In the article “Losing Bodies” by Susie Orbach media’s influence on women’s perception of weight is examined. In this article it is shown that most women retain the meaning of what it is to be “normal sized” by the visuals of “normal” that media gives us (Orbach 390). This “normal” is classified by certain body measurements, looks, makeup, etc. that is created by the fashion industry (Orbach 390). Trying to live up to being “normal” is causing women to have weight issues, social anxiety, get plastic surgery, and develop anorexia nervosa and bulimia nervosa. Women’s anxiety about gaining weight and not fitting in with society is having an effect  not only on other women, but on younger generations. Women’s social anxiety about striving to be that perfect “normal” is causing their children to develop weight issues younger and younger because of how society judges us (Orbach 393). An example is children seeing their mom whiten her teeth, or eat only certain foods, or over exercise to maintain the “normalized look” (Orbach 393-394). The way children see their parents trying to fit in is causing children to develop social anxiety and more importantly weight issues. Another example of media causing a negative affect on how women view weight is when popular TV shows from the U.S. came to Fiji. The women in Fiji, after watching shows such as Friends, were affected so heavily in regards to how they view their bodies that 11.9% of Fijian adolescent girls developed bulimia, when it had not existed there before (Orbach 388).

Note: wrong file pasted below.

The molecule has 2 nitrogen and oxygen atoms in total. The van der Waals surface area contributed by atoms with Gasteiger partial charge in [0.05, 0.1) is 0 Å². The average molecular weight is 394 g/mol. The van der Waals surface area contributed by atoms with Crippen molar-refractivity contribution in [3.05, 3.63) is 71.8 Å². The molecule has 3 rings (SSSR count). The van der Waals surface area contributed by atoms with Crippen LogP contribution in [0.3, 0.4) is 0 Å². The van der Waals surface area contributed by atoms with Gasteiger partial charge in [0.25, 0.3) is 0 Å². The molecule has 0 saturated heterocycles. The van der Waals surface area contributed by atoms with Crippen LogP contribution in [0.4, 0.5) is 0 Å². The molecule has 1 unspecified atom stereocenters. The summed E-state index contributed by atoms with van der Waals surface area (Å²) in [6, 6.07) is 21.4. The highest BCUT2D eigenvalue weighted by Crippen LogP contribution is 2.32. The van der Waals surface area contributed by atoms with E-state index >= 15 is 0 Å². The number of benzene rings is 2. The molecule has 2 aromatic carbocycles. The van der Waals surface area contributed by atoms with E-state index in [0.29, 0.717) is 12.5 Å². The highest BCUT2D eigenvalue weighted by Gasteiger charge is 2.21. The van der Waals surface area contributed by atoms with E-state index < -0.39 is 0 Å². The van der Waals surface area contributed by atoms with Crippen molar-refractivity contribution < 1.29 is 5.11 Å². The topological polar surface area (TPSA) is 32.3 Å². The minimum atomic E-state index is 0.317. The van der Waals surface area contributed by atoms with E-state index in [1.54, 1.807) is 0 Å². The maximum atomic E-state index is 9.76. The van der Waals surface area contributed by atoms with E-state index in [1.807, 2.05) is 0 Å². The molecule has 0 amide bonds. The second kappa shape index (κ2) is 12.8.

These affects on weight that media is causing is creating a weight issue, that had ceased to exist prior to media. Media is overall causing women to have social anxiety, develop eating disorders earlier on, causing younger children to develop eating disorders sooner,  and essentially “lose their bodies” because of the extreme measure they go to to maintain a certain weight that media deems acceptable (Orbach 390-394). The meaning of “normal” in today’s society is substantially different from previous times. “Normal” is not the average sized woman anymore, but the one who is thin and has the makeup and visual looks society sees to be “normal” (Orbach 393).

In regards to how convincing this article is, I would say there were several key points that were convincing and that people could identify with. I thought the article was very persuasive in conveying the affect that media’s view on weight is having, by the examples they used such as children looking up to mothers who have social anxiety due to weight. I also thought it was important that they clarified definitions of normal and fitting in in regards to society. Some points that I thought were not as strong is that they didn’t clarify which type of media had the greatest impact. For example, whether it was TVs, magazines, movies, newspapers, etc. that had the biggest influence in how women view weight. Also, they mentioned the example of the TV show Friends and how it caused the eating disorder bulimia, but it failed to include other examples of media besides just the TV and not only that, but what genre of specific types of shows influenced women in regards to social anxiety and weight.

Works Cited

Orbach, Susie. “Losing Bodies.” Social Research 78.2 (2011): 387-394. Academic Search Premier. Web. 20 Sept. 2013.